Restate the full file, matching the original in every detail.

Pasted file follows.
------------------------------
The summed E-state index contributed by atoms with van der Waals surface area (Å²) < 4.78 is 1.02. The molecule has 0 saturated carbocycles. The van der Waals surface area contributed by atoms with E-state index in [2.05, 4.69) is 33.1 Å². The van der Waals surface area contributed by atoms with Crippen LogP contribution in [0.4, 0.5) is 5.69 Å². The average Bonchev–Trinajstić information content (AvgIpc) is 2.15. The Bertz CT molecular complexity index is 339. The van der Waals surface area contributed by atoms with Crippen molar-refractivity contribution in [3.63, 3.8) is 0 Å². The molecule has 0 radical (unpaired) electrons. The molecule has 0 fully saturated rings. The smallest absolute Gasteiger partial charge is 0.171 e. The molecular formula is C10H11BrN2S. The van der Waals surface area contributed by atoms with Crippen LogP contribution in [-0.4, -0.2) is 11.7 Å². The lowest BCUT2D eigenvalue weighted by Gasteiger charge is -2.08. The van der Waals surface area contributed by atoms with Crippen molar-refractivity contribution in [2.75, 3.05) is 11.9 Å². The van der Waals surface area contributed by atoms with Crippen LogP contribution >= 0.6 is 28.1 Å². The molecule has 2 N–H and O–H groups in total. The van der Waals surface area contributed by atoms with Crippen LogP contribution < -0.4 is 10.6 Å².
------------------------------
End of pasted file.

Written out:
The summed E-state index contributed by atoms with van der Waals surface area (Å²) < 4.78 is 1.02. The molecule has 0 saturated carbocycles. The van der Waals surface area contributed by atoms with E-state index in [2.05, 4.69) is 33.1 Å². The van der Waals surface area contributed by atoms with Crippen LogP contribution in [0.4, 0.5) is 5.69 Å². The average Bonchev–Trinajstić information content (AvgIpc) is 2.15. The Bertz CT molecular complexity index is 339. The van der Waals surface area contributed by atoms with Crippen molar-refractivity contribution in [3.63, 3.8) is 0 Å². The molecule has 0 radical (unpaired) electrons. The molecule has 0 fully saturated rings. The smallest absolute Gasteiger partial charge is 0.171 e. The molecular formula is C10H11BrN2S. The van der Waals surface area contributed by atoms with Crippen LogP contribution in [-0.4, -0.2) is 11.7 Å². The lowest BCUT2D eigenvalue weighted by Gasteiger charge is -2.08. The van der Waals surface area contributed by atoms with Crippen molar-refractivity contribution in [2.75, 3.05) is 11.9 Å². The van der Waals surface area contributed by atoms with Crippen LogP contribution >= 0.6 is 28.1 Å². The molecule has 2 N–H and O–H groups in total. The van der Waals surface area contributed by atoms with Crippen LogP contribution < -0.4 is 10.6 Å².